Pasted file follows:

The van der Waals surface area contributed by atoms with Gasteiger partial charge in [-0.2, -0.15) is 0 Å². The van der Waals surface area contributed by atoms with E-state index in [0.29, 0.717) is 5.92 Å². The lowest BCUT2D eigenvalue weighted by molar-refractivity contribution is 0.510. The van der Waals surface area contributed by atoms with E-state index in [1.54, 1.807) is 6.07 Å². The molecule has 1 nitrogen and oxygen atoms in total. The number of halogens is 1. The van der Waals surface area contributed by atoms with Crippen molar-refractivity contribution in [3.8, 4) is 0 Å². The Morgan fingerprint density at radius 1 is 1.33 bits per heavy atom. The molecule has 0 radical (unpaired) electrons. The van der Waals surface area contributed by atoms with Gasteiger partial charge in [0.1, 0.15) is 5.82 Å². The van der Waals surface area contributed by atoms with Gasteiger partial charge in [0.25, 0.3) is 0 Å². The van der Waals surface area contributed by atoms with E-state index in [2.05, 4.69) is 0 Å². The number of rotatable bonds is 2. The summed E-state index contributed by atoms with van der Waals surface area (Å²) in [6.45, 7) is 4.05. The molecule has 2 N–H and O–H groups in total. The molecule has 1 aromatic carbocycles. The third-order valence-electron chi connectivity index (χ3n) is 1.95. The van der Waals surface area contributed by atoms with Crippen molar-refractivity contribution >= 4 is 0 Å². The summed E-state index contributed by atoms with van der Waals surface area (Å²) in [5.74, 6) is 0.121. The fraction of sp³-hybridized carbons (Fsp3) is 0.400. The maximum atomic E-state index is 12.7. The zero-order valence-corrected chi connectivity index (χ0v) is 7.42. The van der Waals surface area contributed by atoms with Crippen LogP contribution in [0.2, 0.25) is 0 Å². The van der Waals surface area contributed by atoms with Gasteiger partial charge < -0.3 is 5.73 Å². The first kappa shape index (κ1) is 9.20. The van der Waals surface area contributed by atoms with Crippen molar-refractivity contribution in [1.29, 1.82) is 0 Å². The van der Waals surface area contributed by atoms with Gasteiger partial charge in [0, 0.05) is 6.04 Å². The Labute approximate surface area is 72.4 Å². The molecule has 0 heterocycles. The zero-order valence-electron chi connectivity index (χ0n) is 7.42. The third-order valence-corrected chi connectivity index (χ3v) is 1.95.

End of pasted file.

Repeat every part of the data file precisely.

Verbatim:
The van der Waals surface area contributed by atoms with Gasteiger partial charge in [-0.2, -0.15) is 0 Å². The van der Waals surface area contributed by atoms with E-state index in [0.29, 0.717) is 5.92 Å². The lowest BCUT2D eigenvalue weighted by molar-refractivity contribution is 0.510. The van der Waals surface area contributed by atoms with E-state index in [1.54, 1.807) is 6.07 Å². The molecule has 1 nitrogen and oxygen atoms in total. The number of halogens is 1. The van der Waals surface area contributed by atoms with Crippen molar-refractivity contribution in [3.8, 4) is 0 Å². The Morgan fingerprint density at radius 1 is 1.33 bits per heavy atom. The molecule has 0 radical (unpaired) electrons. The van der Waals surface area contributed by atoms with Gasteiger partial charge in [0.1, 0.15) is 5.82 Å². The van der Waals surface area contributed by atoms with Gasteiger partial charge in [0.25, 0.3) is 0 Å². The van der Waals surface area contributed by atoms with E-state index in [2.05, 4.69) is 0 Å². The number of rotatable bonds is 2. The summed E-state index contributed by atoms with van der Waals surface area (Å²) in [6.45, 7) is 4.05. The molecule has 2 N–H and O–H groups in total. The molecule has 1 aromatic carbocycles. The third-order valence-electron chi connectivity index (χ3n) is 1.95. The van der Waals surface area contributed by atoms with Crippen molar-refractivity contribution >= 4 is 0 Å². The summed E-state index contributed by atoms with van der Waals surface area (Å²) in [5.74, 6) is 0.121. The fraction of sp³-hybridized carbons (Fsp3) is 0.400. The maximum atomic E-state index is 12.7. The zero-order valence-corrected chi connectivity index (χ0v) is 7.42. The van der Waals surface area contributed by atoms with Crippen LogP contribution in [0.2, 0.25) is 0 Å². The van der Waals surface area contributed by atoms with Gasteiger partial charge < -0.3 is 5.73 Å². The first kappa shape index (κ1) is 9.20. The van der Waals surface area contributed by atoms with Crippen molar-refractivity contribution in [1.29, 1.82) is 0 Å². The van der Waals surface area contributed by atoms with Gasteiger partial charge in [0, 0.05) is 6.04 Å². The Labute approximate surface area is 72.4 Å². The molecule has 0 heterocycles. The zero-order valence-electron chi connectivity index (χ0n) is 7.42. The third-order valence-corrected chi connectivity index (χ3v) is 1.95.